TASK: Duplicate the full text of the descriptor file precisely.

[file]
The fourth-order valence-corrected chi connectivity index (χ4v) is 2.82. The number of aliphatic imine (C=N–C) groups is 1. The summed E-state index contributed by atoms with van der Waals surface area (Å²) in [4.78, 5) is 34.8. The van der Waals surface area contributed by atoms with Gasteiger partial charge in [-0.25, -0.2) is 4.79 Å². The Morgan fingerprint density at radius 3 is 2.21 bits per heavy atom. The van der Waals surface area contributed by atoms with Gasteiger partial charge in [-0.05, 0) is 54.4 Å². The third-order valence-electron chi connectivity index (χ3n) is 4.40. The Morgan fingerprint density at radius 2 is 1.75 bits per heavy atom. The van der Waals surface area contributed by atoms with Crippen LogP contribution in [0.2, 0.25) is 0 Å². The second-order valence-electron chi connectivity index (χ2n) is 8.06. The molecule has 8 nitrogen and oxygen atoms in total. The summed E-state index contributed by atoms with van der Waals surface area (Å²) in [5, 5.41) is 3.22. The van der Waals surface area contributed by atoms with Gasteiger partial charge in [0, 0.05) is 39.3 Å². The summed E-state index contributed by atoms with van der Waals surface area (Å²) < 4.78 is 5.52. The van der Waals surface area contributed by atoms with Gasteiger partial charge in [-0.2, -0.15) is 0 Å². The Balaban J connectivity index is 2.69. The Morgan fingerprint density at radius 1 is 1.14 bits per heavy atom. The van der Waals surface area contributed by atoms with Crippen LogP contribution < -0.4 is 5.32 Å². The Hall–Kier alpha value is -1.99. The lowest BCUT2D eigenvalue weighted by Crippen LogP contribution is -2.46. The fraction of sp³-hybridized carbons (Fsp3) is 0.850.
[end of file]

The fourth-order valence-corrected chi connectivity index (χ4v) is 2.82. The number of aliphatic imine (C=N–C) groups is 1. The summed E-state index contributed by atoms with van der Waals surface area (Å²) in [4.78, 5) is 34.8. The van der Waals surface area contributed by atoms with Gasteiger partial charge in [-0.25, -0.2) is 4.79 Å². The Morgan fingerprint density at radius 3 is 2.21 bits per heavy atom. The van der Waals surface area contributed by atoms with Gasteiger partial charge in [-0.05, 0) is 54.4 Å². The third-order valence-electron chi connectivity index (χ3n) is 4.40. The Morgan fingerprint density at radius 2 is 1.75 bits per heavy atom. The van der Waals surface area contributed by atoms with Crippen LogP contribution in [0.2, 0.25) is 0 Å². The second-order valence-electron chi connectivity index (χ2n) is 8.06. The molecule has 8 nitrogen and oxygen atoms in total. The summed E-state index contributed by atoms with van der Waals surface area (Å²) in [5, 5.41) is 3.22. The van der Waals surface area contributed by atoms with Gasteiger partial charge in [0, 0.05) is 39.3 Å². The summed E-state index contributed by atoms with van der Waals surface area (Å²) < 4.78 is 5.52. The van der Waals surface area contributed by atoms with Gasteiger partial charge in [-0.2, -0.15) is 0 Å². The Balaban J connectivity index is 2.69. The Morgan fingerprint density at radius 1 is 1.14 bits per heavy atom. The van der Waals surface area contributed by atoms with Crippen LogP contribution < -0.4 is 5.32 Å². The Hall–Kier alpha value is -1.99. The lowest BCUT2D eigenvalue weighted by Crippen LogP contribution is -2.46. The fraction of sp³-hybridized carbons (Fsp3) is 0.850.